Chalcedon Report No. 355, February 1995
In Revelation 22:2, we are told of the Tree of Life, Jesus Christ, whose leaves were “for the healing [or, the health] of the nations.” Too little attention has been paid to the meaning of this phrase. If Christ is the Tree of Life, what are the leaves?
In John 15:1–8, our Lord declares himself to be “the true vine,” and we are His branches, called to bear fruit. In the Sermon on the Mount, we are called to be “the light of the world” (Matt. 5:14), reflecting His true light (John 1:4, 5; 8:12). Similarly, we are called to be “the salt of the earth” (Matt. 5:13), its preserving power. In antiquity, salt was primarily used to preserve foods, especially meats, from spoiling, and such usage is still common in some areas. In my earlier years, I salted and kept fish for winter use.
The parallels are many. Christ, the true vine, produces us, His branches, to bear fruit. Christ, the Tree of Life, bears leaves, His people, for the health of the nations.
This gives a very clear meaning to our redemption. Our salvation has more to it than to preserve us from hell! It is much more than fire and life insurance. Its purpose is the restitution of all things to their rightful place under Christ our King.
Branches and leaves that bear nothing and heal no one are fit only for burning. “If a man abide not in me, he is cast forth as a branch, and is withered; and men gather them, and cast them into the fire, and they are burned” (John 15:6). Does no one take this seriously? One man has expressed his contempt for Chalcedon’s increasing involvement in Christian charity, in works of diaconal mercy and grace. Too many feel that Christian work should be limited to saving souls, and its intellectual tasks to disputations one with another! Our Lord’s words call for another way.
If we as Christ’s branches and leaves have the health of the nations (not simply our nation), as our task, we are very derelict if we neglect it. (We seek to represent you in such tasks; we need your support, but, even more, you need to be with us for your own sake.) If we are in Christ, we transmit health. Apart from Him, we transmit death (Prov. 8:36).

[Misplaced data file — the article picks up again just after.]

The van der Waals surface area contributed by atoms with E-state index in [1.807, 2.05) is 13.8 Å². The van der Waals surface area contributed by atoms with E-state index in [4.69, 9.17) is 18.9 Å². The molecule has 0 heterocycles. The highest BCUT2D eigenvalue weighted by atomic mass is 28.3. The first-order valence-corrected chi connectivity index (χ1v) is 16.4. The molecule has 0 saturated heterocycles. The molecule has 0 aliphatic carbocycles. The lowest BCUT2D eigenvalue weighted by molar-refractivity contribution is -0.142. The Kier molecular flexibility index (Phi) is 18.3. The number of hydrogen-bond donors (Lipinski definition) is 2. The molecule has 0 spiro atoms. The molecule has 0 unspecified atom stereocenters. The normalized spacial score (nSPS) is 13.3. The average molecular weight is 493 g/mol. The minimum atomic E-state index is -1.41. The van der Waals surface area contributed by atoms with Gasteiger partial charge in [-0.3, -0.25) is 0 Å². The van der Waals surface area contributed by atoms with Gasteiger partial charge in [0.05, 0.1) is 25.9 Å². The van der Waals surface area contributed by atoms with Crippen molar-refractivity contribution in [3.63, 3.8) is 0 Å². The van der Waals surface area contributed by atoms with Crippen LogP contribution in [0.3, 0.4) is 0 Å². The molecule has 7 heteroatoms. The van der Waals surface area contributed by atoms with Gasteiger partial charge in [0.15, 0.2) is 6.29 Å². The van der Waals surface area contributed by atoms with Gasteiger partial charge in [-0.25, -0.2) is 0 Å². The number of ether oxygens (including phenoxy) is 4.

Revelation 22:2 makes it clear that “the healing of the nations” is our task in and under Christ. It is related to the Great Commission: “Go ye therefore, and teach all nations, baptizing them in the name of the Father, and of the Son, and of the Holy Ghost: Teaching them to observe all things whatsoever I have commanded you: and, lo, I am with you always, even unto the end of the world. Amen” (Matt. 28:19–20).
The nations all need health or healing, beginning with ours. We live in a time when the political agenda is increasingly the paganization, the de-Christianization of the nations, beginning with ours. Public acts of perversion are tolerated, and public prayer increasingly protested. Virtue is often derided and degenerate acts hailed as symbols of freedom. “The healing of the nations” is clearly our task, and it is no less a major and difficult calling than in the days of Rome. This problem exists because Christians faltered in their calling. Too many people in the churches saw their salvation and their peace of mind as the primary objective and the highest good of God’s Kingdom.
Ours has been called a “culture of complaint,” and this complaining spirit is no less evident in church circles than in the world. It takes much faith and patience to remain in the ministry. Too often, instead of being a healing power, church people are a nagging, complaining force, or else sleepers who do little or nothing.
But we have a calling, “the healing of the nations.” This is the culmination of St. John’s vision and of God’s plan. Are we out of step with it, or are we a part of it?
- R. J. Rushdoony
Rev. R.J. Rushdoony (1916–2001), was a leading theologian, church/state expert, and author of numerous works on the application of Biblical law to society. He started the Chalcedon Foundation in 1965. His Institutes of Biblical Law (1973) began the contemporary theonomy movement which posits the validity of Biblical law as God’s standard of obedience for all. He therefore saw God’s law as the basis of the modern Christian response to the cultural decline, one he attributed to the church’s false view of God’s law being opposed to His grace. This broad Christian response he described as “Christian Reconstruction.” He is credited with igniting the modern Christian school and homeschooling movements in the mid to late 20th century. He also traveled extensively lecturing and serving as an expert witness in numerous court cases regarding religious liberty. Many ministry and educational efforts that continue today, took their philosophical and Biblical roots from his lectures and books.